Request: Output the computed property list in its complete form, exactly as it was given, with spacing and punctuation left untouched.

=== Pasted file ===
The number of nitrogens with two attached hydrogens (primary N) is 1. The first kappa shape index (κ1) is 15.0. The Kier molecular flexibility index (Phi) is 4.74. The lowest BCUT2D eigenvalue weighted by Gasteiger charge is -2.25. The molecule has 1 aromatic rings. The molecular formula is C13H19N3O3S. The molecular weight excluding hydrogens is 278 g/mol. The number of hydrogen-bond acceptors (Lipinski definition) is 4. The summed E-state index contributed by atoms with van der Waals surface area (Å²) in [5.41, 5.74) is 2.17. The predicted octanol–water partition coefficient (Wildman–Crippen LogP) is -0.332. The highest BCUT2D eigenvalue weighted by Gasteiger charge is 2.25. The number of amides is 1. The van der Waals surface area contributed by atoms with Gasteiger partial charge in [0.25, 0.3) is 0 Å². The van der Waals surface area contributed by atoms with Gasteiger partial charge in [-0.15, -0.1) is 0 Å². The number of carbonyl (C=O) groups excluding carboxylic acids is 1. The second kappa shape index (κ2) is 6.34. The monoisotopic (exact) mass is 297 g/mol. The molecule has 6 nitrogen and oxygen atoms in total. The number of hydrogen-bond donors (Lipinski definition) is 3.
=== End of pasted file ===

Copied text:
The number of nitrogens with two attached hydrogens (primary N) is 1. The first kappa shape index (κ1) is 15.0. The Kier molecular flexibility index (Phi) is 4.74. The lowest BCUT2D eigenvalue weighted by Gasteiger charge is -2.25. The molecule has 1 aromatic rings. The molecular formula is C13H19N3O3S. The molecular weight excluding hydrogens is 278 g/mol. The number of hydrogen-bond acceptors (Lipinski definition) is 4. The summed E-state index contributed by atoms with van der Waals surface area (Å²) in [5.41, 5.74) is 2.17. The predicted octanol–water partition coefficient (Wildman–Crippen LogP) is -0.332. The highest BCUT2D eigenvalue weighted by Gasteiger charge is 2.25. The number of amides is 1. The van der Waals surface area contributed by atoms with Gasteiger partial charge in [0.25, 0.3) is 0 Å². The van der Waals surface area contributed by atoms with Gasteiger partial charge in [-0.15, -0.1) is 0 Å². The number of carbonyl (C=O) groups excluding carboxylic acids is 1. The second kappa shape index (κ2) is 6.34. The monoisotopic (exact) mass is 297 g/mol. The molecule has 6 nitrogen and oxygen atoms in total. The number of hydrogen-bond donors (Lipinski definition) is 3.